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Image from page 208 of "Animal Life and the World of Nature; A magazine of Natural History" (1902) | by Internet Archive Book Images
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Image from page 208 of "Animal Life and the World of Nature; A magazine of Natural History" (1902)

Identifier: animallifeworldo119021903lond

Title: Animal Life and the World of Nature; A magazine of Natural History

Year: 1902 (1900s)

Authors:

Subjects:

Publisher: London

Contributing Library: Harvard University, Museum of Comparative Zoology, Ernst Mayr Library

Digitizing Sponsor: Harvard University, Museum of Comparative Zoology, Ernst Mayr Library

 

 

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Text Appearing Before Image:

ical Gardens, on 31st August, was taken in the Societys mortuary soon after the event took place. As particulars of its size, etc., were given in last months Animal Life, it is unnecessary to say more here, except to repeat the regret that the Society should have been prevented from realizing their hopes of getting a profitable and highly interesting addition to their collection. Just thirty years ago, all the press werechronicling the birth of aFawkes. hippopotamus at the Zoo, for Guy Fawkes, as the namewill suggest, was born on the 5th November,1872, and when one considers that afterthirty years of captivity the animal showsevery sign of good health, it speaks wellfor the care and attention bestowed uponthe animals by the officials. As confusionas to sex has often been made with regardto Guy Fawkes, it should be noted thatshe is a female. The name was chosen asa record of the date, and not on accountof any exhibition of a revolutionary spiritlike her namesake, for when young she was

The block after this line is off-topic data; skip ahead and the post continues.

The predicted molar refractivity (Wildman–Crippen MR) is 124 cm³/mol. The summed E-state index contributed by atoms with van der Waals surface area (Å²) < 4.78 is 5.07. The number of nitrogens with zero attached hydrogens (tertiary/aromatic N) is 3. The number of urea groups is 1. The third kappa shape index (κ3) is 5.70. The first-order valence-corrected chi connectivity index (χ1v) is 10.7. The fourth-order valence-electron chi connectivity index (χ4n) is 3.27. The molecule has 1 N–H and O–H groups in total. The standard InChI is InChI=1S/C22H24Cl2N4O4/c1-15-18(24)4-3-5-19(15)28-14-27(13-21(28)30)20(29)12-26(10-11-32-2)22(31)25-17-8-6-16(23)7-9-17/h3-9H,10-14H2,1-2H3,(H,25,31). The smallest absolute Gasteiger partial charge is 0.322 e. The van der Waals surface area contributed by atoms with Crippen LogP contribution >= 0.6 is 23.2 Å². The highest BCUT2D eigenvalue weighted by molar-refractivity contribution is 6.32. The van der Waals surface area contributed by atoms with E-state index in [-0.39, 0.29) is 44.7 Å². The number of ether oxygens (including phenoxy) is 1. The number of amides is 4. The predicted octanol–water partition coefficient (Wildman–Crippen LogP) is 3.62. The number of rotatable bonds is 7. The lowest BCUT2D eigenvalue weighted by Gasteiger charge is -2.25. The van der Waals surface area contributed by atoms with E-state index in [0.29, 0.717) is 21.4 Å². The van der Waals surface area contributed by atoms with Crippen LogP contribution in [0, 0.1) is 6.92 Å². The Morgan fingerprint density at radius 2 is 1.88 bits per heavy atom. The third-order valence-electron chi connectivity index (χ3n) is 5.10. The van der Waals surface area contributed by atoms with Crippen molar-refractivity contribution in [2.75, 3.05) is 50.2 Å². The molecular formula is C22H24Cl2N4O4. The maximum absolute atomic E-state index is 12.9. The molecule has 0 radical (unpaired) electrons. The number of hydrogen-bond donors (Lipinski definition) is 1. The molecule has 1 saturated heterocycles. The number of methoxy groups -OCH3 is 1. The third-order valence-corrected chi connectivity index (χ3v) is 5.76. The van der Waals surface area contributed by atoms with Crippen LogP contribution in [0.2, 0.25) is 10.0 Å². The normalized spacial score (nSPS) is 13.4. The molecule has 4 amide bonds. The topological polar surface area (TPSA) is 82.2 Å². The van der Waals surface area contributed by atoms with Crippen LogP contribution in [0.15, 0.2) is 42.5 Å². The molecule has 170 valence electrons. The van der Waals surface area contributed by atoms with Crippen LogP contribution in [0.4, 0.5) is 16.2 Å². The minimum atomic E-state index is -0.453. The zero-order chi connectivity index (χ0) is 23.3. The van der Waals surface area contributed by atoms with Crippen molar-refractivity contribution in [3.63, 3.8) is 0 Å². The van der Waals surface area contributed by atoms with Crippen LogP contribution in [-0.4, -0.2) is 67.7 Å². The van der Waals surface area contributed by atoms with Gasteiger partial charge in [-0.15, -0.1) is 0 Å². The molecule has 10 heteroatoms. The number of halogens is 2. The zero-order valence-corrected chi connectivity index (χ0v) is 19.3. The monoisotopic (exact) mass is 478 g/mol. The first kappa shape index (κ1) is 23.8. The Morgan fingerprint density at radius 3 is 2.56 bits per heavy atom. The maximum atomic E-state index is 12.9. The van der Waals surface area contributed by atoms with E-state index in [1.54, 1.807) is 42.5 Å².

Text Appearing After Image:

STILLBORN ELEPHANT, considered by some (very few, I shouldthink) a beautiful little thing, and has givenvery little trouble since, but hippopotamihave never been popular with the public,like their equally massive neighbours theelephants, and very little of the public foodofferings finds its way inside the hippo.They are not, however, so wanting in intelli-gence as some persons imagine, and it iseven recorded that they are fond of music.The specimen deposited at the Zoo in 1854was brought over by an Arab snake-charmer,who was in the habit of exciting theattention of his charge by a kind of musicalcall, which she answered by vibrating herenormous body to and fro with evidentpleasure, keeping time to the measures ofthe performers tune; and whenever theband played on board the vessel whichbrought her over, she would invariably raiseher head in the attitude of listening. .(^What a fine exhibition and attraction tothe Gardens could be made ifSea Lions, a sufficient number of thepublic at ho

 

 

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